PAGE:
Make sure you understand the length of the payment forbearance, whether you are eligible for an extension of the forbearance if you need it, and your lenders’ expectations of how you are going to make up the payments

Olympia – The Washington State Department of Financial Institutions (DFI) wants you to understand your mortgage status if you have not been making payments after being financially impacted by the COVID-19 pandemic.

For starters, make sure you know whether you are in forbearance status or if your lender/servicer considers you to be in default and intends to begin the foreclosure process when the foreclosure moratorium ends. If you need help understanding the language used in your mortgage documents, the Washington Homeownership Resource Center offers resources to help you do that at http://www.homeownership-wa.org/managing-your-mortgage.

For many homeowners, it may have been several months now since making a mortgage payment.  You may have contacted your servicer and asked for the forbearance or you may have not made a payment based on what your monthly statements indicate being due.

“Don’t put off contacting your servicer or otherwise finding out how long your forbearance is going to last,” DFI Director of Consumers Services Lucinda Fazio advises. “The sooner you know your situation, the sooner you can begin preparing.”

If you have a forbearance, it’s going to expire at some point and the missed payments will have to be made up. When it ends depends on a number of factors, including: who owns your loan (the Federal Housing Finance Administration [Fannie, Freddie], HUD, or a private investor), what your current and expected income situation is, and the specific terms of your loan.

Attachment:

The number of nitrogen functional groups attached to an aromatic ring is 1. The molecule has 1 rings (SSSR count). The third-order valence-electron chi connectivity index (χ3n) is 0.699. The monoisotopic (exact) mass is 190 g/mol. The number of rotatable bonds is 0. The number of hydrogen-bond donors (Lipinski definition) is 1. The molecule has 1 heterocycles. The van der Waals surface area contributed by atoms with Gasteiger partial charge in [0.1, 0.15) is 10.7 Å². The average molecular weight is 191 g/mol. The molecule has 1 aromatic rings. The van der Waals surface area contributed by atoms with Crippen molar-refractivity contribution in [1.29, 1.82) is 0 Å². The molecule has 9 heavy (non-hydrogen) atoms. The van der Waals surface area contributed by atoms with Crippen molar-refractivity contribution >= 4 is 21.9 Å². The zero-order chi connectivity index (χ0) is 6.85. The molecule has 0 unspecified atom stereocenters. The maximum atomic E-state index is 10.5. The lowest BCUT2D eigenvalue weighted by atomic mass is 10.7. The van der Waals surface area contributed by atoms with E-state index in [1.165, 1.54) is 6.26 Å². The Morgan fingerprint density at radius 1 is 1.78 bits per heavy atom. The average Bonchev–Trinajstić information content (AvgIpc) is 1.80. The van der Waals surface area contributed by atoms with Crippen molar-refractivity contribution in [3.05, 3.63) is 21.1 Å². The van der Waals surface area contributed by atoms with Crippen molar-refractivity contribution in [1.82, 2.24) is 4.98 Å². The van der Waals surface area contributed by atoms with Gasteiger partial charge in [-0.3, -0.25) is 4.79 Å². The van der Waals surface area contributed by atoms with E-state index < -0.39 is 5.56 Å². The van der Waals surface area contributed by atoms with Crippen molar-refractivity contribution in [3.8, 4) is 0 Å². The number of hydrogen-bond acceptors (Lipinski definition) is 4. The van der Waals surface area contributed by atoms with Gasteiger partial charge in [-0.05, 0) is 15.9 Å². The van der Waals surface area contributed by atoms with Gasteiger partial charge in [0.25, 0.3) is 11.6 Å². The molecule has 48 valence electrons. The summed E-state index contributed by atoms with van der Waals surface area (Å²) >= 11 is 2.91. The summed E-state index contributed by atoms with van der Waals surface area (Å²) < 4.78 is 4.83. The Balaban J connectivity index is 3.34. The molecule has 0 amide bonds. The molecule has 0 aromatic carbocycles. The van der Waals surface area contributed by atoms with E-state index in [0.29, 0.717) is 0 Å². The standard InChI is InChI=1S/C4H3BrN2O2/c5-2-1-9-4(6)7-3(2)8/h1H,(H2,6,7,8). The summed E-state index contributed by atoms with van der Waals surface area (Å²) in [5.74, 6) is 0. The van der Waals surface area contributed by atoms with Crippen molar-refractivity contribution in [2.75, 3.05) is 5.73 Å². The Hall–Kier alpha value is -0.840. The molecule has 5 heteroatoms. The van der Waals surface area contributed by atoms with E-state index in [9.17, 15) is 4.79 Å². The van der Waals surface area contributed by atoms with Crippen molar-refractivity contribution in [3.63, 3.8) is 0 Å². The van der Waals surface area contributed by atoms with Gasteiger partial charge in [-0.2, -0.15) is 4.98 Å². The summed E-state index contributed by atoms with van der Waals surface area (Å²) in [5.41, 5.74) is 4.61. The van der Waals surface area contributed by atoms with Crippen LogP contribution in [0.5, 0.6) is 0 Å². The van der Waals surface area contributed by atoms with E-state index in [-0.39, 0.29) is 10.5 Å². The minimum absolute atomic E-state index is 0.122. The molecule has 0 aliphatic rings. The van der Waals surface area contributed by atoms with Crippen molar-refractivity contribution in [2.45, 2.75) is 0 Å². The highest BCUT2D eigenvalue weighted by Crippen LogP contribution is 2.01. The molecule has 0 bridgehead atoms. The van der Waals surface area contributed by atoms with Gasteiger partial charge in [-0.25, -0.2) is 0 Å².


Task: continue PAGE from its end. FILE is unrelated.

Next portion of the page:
There are many homeowners in forbearance and loan servicers for all loan types are working to address inquiries from borrowers. Take some time now to carefully review your mortgage statements and any communications you have received from your servicer. Go to their web page to see if they provide information about repayment options following forbearance.

“It is critical that struggling homeowners understand their options for making payments again on their home loans when forbearance relief ends,” DFI Director Charlie Clark notes. “Our struggling Washington homeowners being well-informed will be key to successful outcomes.”

Talk to a housing counselor by calling the Washington Homeownership Hotline at 1-877-894-HOME (4663) for specific assistance with your mortgage and your circumstances. Talk to DFI’s Mortgage Assistance Team at 1-877-RING-DFI (746-4334) to get assistance with how best to contact your mortgage servicer, and to learn more about your options. See these resources and more on DFI’s web page on COVID-19 Mortgage Assistance for Washington Residents.

Media Contact

Lyn Peters, Director of Communications
PH (360) 902-8731 or CommunicationDir@dfi.wa.gov

DFI Main Phone Number
1.877.RING DFI (746-4334)